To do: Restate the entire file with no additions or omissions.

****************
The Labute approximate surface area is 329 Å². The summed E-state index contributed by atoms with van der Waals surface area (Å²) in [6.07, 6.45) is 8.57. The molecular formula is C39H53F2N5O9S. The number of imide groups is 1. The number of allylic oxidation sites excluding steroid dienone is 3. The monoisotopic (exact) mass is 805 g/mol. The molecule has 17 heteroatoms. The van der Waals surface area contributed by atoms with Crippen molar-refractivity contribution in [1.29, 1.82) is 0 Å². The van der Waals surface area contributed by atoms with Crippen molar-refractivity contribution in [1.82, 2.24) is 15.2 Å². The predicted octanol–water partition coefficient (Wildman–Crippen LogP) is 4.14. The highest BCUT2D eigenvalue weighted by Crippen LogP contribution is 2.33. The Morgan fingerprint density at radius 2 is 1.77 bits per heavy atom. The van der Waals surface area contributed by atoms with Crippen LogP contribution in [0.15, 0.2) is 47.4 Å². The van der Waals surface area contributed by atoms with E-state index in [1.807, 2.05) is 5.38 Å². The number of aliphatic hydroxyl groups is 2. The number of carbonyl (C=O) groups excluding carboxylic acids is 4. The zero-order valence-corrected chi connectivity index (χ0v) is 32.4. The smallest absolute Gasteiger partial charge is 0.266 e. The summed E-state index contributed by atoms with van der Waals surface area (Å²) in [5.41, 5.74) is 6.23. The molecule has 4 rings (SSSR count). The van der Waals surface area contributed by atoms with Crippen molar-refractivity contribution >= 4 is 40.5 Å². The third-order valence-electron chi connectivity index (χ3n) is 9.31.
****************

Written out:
The Labute approximate surface area is 329 Å². The summed E-state index contributed by atoms with van der Waals surface area (Å²) in [6.07, 6.45) is 8.57. The molecular formula is C39H53F2N5O9S. The number of imide groups is 1. The number of allylic oxidation sites excluding steroid dienone is 3. The monoisotopic (exact) mass is 805 g/mol. The molecule has 17 heteroatoms. The van der Waals surface area contributed by atoms with Crippen molar-refractivity contribution in [1.29, 1.82) is 0 Å². The van der Waals surface area contributed by atoms with Crippen molar-refractivity contribution in [1.82, 2.24) is 15.2 Å². The predicted octanol–water partition coefficient (Wildman–Crippen LogP) is 4.14. The highest BCUT2D eigenvalue weighted by Crippen LogP contribution is 2.33. The Morgan fingerprint density at radius 2 is 1.77 bits per heavy atom. The van der Waals surface area contributed by atoms with Crippen LogP contribution in [0.15, 0.2) is 47.4 Å². The van der Waals surface area contributed by atoms with E-state index in [1.807, 2.05) is 5.38 Å². The number of aliphatic hydroxyl groups is 2. The number of carbonyl (C=O) groups excluding carboxylic acids is 4. The zero-order valence-corrected chi connectivity index (χ0v) is 32.4. The smallest absolute Gasteiger partial charge is 0.266 e. The summed E-state index contributed by atoms with van der Waals surface area (Å²) in [5.41, 5.74) is 6.23. The molecule has 4 rings (SSSR count). The van der Waals surface area contributed by atoms with Crippen molar-refractivity contribution >= 4 is 40.5 Å². The third-order valence-electron chi connectivity index (χ3n) is 9.31.